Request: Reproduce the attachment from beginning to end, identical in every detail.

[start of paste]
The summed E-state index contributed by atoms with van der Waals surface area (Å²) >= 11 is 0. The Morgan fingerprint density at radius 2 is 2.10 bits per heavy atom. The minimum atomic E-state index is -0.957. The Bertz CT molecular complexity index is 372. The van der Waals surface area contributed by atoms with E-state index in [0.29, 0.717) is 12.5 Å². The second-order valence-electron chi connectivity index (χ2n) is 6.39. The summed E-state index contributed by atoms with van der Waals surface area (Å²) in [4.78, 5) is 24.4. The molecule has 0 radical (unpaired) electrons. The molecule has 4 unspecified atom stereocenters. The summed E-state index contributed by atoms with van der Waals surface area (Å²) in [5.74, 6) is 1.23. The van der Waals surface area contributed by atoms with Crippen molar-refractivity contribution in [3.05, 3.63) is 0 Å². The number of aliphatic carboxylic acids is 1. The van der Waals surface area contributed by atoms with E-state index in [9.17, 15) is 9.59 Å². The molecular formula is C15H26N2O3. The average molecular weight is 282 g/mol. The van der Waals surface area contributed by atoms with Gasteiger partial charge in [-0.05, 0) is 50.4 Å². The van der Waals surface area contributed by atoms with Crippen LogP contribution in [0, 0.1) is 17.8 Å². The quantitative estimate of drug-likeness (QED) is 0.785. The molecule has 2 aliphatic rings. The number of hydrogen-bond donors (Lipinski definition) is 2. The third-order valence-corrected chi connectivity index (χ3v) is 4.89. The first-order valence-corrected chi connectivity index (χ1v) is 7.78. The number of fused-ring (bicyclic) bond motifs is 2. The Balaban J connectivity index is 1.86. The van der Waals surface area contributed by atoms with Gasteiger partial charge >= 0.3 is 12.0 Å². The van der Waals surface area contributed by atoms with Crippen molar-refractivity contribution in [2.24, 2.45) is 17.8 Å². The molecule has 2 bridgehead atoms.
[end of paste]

The summed E-state index contributed by atoms with van der Waals surface area (Å²) >= 11 is 0. The Morgan fingerprint density at radius 2 is 2.10 bits per heavy atom. The minimum atomic E-state index is -0.957. The Bertz CT molecular complexity index is 372. The van der Waals surface area contributed by atoms with E-state index in [0.29, 0.717) is 12.5 Å². The second-order valence-electron chi connectivity index (χ2n) is 6.39. The summed E-state index contributed by atoms with van der Waals surface area (Å²) in [4.78, 5) is 24.4. The molecule has 0 radical (unpaired) electrons. The molecule has 4 unspecified atom stereocenters. The summed E-state index contributed by atoms with van der Waals surface area (Å²) in [5.74, 6) is 1.23. The van der Waals surface area contributed by atoms with Crippen molar-refractivity contribution in [3.05, 3.63) is 0 Å². The number of aliphatic carboxylic acids is 1. The van der Waals surface area contributed by atoms with E-state index in [9.17, 15) is 9.59 Å². The molecular formula is C15H26N2O3. The average molecular weight is 282 g/mol. The van der Waals surface area contributed by atoms with Gasteiger partial charge in [-0.05, 0) is 50.4 Å². The van der Waals surface area contributed by atoms with Crippen LogP contribution in [0, 0.1) is 17.8 Å². The quantitative estimate of drug-likeness (QED) is 0.785. The molecule has 2 aliphatic rings. The number of hydrogen-bond donors (Lipinski definition) is 2. The third-order valence-corrected chi connectivity index (χ3v) is 4.89. The first-order valence-corrected chi connectivity index (χ1v) is 7.78. The number of fused-ring (bicyclic) bond motifs is 2. The Balaban J connectivity index is 1.86. The van der Waals surface area contributed by atoms with Gasteiger partial charge >= 0.3 is 12.0 Å². The van der Waals surface area contributed by atoms with Crippen molar-refractivity contribution in [2.24, 2.45) is 17.8 Å². The molecule has 2 bridgehead atoms.